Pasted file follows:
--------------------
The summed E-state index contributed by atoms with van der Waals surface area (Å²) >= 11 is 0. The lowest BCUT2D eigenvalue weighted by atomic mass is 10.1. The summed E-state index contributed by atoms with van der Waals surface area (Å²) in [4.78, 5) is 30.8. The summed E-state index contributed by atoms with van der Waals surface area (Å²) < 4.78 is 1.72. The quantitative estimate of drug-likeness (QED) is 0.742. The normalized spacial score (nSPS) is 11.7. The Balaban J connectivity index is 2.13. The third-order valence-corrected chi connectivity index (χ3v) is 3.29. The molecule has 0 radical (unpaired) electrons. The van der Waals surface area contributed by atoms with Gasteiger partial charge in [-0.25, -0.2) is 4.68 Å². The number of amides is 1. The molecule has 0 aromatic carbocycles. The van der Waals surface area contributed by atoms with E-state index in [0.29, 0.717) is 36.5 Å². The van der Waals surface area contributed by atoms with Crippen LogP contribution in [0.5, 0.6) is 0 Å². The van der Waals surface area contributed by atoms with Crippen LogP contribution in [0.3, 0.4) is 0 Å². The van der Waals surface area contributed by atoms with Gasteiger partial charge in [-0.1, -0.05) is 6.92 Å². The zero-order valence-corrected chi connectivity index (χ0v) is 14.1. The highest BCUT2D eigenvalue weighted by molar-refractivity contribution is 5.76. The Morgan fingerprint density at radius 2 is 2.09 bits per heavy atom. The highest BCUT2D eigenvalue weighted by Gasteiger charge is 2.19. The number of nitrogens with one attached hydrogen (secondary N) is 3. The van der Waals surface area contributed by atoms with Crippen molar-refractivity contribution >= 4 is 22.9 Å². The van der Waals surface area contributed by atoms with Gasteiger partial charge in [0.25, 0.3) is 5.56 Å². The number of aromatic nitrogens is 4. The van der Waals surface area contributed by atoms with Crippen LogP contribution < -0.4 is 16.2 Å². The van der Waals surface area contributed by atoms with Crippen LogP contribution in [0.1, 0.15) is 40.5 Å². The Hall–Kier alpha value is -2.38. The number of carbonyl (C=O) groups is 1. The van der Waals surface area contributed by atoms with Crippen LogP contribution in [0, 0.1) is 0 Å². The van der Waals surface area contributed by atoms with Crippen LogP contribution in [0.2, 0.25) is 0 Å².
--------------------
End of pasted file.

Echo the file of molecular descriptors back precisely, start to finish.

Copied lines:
The summed E-state index contributed by atoms with van der Waals surface area (Å²) >= 11 is 0. The lowest BCUT2D eigenvalue weighted by atomic mass is 10.1. The summed E-state index contributed by atoms with van der Waals surface area (Å²) in [4.78, 5) is 30.8. The summed E-state index contributed by atoms with van der Waals surface area (Å²) < 4.78 is 1.72. The quantitative estimate of drug-likeness (QED) is 0.742. The normalized spacial score (nSPS) is 11.7. The Balaban J connectivity index is 2.13. The third-order valence-corrected chi connectivity index (χ3v) is 3.29. The molecule has 0 radical (unpaired) electrons. The van der Waals surface area contributed by atoms with Gasteiger partial charge in [-0.25, -0.2) is 4.68 Å². The number of amides is 1. The molecule has 0 aromatic carbocycles. The van der Waals surface area contributed by atoms with E-state index in [0.29, 0.717) is 36.5 Å². The van der Waals surface area contributed by atoms with Crippen LogP contribution in [0.5, 0.6) is 0 Å². The van der Waals surface area contributed by atoms with Crippen LogP contribution in [0.3, 0.4) is 0 Å². The van der Waals surface area contributed by atoms with Gasteiger partial charge in [-0.1, -0.05) is 6.92 Å². The zero-order valence-corrected chi connectivity index (χ0v) is 14.1. The highest BCUT2D eigenvalue weighted by molar-refractivity contribution is 5.76. The Morgan fingerprint density at radius 2 is 2.09 bits per heavy atom. The highest BCUT2D eigenvalue weighted by Gasteiger charge is 2.19. The number of nitrogens with one attached hydrogen (secondary N) is 3. The van der Waals surface area contributed by atoms with Crippen molar-refractivity contribution >= 4 is 22.9 Å². The van der Waals surface area contributed by atoms with Gasteiger partial charge in [0.25, 0.3) is 5.56 Å². The number of aromatic nitrogens is 4. The van der Waals surface area contributed by atoms with Crippen LogP contribution < -0.4 is 16.2 Å². The van der Waals surface area contributed by atoms with Crippen LogP contribution in [0.1, 0.15) is 40.5 Å². The Hall–Kier alpha value is -2.38. The number of carbonyl (C=O) groups is 1. The van der Waals surface area contributed by atoms with Crippen LogP contribution in [0, 0.1) is 0 Å². The van der Waals surface area contributed by atoms with Crippen LogP contribution in [0.2, 0.25) is 0 Å².